Background: Guidelines on pain management recommend that patients at risk of ulcers receive either a cyclo-oxygenase (COX 2) inhibitor or a non-steroidal anti-inflammatory drug (NSAID) with a proton-pump inhibitor (PPI). These two treatments have similar effectiveness, but they are insufficient for protection of patients at very high risk for ulcer bleeding. We aimed to test the hypothesis that in patients with previous ulcer bleeding induced by non-selective NSAIDs, combined treatment with the COX 2 inhibitor celecoxib and the PPI esomeprazole would be better than celecoxib alone for prevention of recurrent ulcer bleeding.
Methods: 441 consecutively presenting patients who were taking non-selective NSAIDs for arthritis were recruited to our single-centre, prospective, randomised, double-blind trial after admission to hospital with upper-gastrointestinal bleeding. Patients were enrolled after their ulcers had healed and a histological test for Helicobacter pylori was negative. All patients were given 200 mg celecoxib twice daily. 137 patients were randomly assigned to receive 20 mg esomeprazole twice daily (combined-treatment group), and 136 to receive a placebo (control group) for 12 months. The primary endpoint was recurrent ulcer bleeding during treatment or within 1 month of the end of treatment. Analysis was by intention to treat. This trial is registered with ClinicalTrials.gov, number NCT00365313.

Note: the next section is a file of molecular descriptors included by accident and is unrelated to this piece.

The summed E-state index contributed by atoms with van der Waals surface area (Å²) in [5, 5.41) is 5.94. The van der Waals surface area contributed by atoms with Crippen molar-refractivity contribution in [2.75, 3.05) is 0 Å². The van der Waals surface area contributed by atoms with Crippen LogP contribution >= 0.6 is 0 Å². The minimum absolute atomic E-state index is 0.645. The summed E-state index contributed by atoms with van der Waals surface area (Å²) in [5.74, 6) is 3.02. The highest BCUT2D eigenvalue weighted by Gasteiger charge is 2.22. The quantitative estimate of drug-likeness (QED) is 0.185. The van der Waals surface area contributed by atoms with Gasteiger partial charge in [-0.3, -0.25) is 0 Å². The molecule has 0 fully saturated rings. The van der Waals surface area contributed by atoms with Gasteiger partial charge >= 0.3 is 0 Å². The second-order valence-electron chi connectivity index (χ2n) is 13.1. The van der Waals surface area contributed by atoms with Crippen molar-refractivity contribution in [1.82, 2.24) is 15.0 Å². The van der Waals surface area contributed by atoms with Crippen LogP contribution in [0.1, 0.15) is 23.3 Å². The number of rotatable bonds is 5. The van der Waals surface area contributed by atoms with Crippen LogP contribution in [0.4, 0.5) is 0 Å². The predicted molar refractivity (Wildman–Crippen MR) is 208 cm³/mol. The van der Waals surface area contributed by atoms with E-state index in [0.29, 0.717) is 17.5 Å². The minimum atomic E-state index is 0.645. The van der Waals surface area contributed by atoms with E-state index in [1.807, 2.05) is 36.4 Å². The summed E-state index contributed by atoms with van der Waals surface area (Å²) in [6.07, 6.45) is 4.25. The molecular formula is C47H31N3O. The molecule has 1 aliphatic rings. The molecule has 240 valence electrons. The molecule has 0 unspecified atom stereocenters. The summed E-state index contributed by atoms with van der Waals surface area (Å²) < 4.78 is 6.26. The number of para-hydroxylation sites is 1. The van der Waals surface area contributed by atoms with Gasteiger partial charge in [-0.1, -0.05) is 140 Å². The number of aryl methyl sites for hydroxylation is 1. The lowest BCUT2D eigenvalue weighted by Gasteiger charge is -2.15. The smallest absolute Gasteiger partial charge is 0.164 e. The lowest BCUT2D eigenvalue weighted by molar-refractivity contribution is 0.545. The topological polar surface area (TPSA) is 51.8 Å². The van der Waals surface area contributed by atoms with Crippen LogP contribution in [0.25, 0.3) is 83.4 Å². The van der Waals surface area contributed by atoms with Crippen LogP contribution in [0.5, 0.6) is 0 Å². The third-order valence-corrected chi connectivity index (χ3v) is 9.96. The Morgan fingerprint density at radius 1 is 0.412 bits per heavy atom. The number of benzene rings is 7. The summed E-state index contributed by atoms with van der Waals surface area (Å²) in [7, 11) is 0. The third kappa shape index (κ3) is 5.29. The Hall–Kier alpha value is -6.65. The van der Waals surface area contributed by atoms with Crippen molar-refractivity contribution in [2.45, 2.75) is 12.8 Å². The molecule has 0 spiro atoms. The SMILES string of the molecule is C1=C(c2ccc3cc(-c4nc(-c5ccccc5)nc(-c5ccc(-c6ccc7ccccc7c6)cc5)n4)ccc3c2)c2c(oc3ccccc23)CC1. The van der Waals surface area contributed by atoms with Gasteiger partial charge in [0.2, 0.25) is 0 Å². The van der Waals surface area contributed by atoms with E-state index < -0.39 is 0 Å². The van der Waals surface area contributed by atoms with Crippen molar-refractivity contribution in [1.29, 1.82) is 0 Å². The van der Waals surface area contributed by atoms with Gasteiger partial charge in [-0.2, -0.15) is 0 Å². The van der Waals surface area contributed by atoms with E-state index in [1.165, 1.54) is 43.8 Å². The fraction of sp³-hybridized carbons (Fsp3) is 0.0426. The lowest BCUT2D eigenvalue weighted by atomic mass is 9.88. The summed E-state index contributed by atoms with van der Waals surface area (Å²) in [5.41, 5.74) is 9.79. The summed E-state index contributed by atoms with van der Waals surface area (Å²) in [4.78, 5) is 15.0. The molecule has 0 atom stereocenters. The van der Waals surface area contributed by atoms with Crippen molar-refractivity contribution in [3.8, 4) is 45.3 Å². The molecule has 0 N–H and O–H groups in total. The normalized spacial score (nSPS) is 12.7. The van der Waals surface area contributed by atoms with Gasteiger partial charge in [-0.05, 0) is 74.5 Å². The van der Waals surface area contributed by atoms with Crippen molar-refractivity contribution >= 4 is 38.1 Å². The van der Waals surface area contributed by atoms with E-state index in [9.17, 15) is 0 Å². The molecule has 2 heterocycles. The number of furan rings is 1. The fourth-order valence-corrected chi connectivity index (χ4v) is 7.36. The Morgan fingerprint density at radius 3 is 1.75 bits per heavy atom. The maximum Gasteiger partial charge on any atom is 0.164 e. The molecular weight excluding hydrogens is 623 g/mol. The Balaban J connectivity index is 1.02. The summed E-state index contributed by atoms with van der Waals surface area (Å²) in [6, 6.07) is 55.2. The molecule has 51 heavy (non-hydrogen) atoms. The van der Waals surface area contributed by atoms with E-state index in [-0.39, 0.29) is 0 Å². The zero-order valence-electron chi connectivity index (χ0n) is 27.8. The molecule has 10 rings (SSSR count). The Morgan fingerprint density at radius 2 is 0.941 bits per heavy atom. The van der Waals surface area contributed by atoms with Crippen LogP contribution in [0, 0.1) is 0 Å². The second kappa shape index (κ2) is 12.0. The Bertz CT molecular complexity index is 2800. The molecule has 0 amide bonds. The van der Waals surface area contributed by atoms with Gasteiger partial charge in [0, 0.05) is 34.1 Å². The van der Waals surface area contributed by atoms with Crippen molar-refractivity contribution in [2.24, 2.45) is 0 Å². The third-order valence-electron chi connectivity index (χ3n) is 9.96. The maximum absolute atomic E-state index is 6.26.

Findings: Combination treatment was more effective than celecoxib alone for prevention of ulcer bleeding in patients at high risk. The 13-month cumulative incidence of the primary endpoint was 0% in the combined-treatment group and 12 (8.9%) in the controls (95% CI difference, 4.1 to 13.7; p=0.0004). The median follow-up was 13 months (range 0.4-13.0). Discontinuation of treatment and the incidence of adverse events were similar in the two treatment groups.
Interpretation: Patients at very high risk for recurrent ulcer bleeding who need anti-inflammatory analgesics should receive combination treatment with a COX 2 inhibitor and a PPI. Our findings should encourage guideline committees to review their recommendations for patients at very high risk of recurrent ulcer bleeding.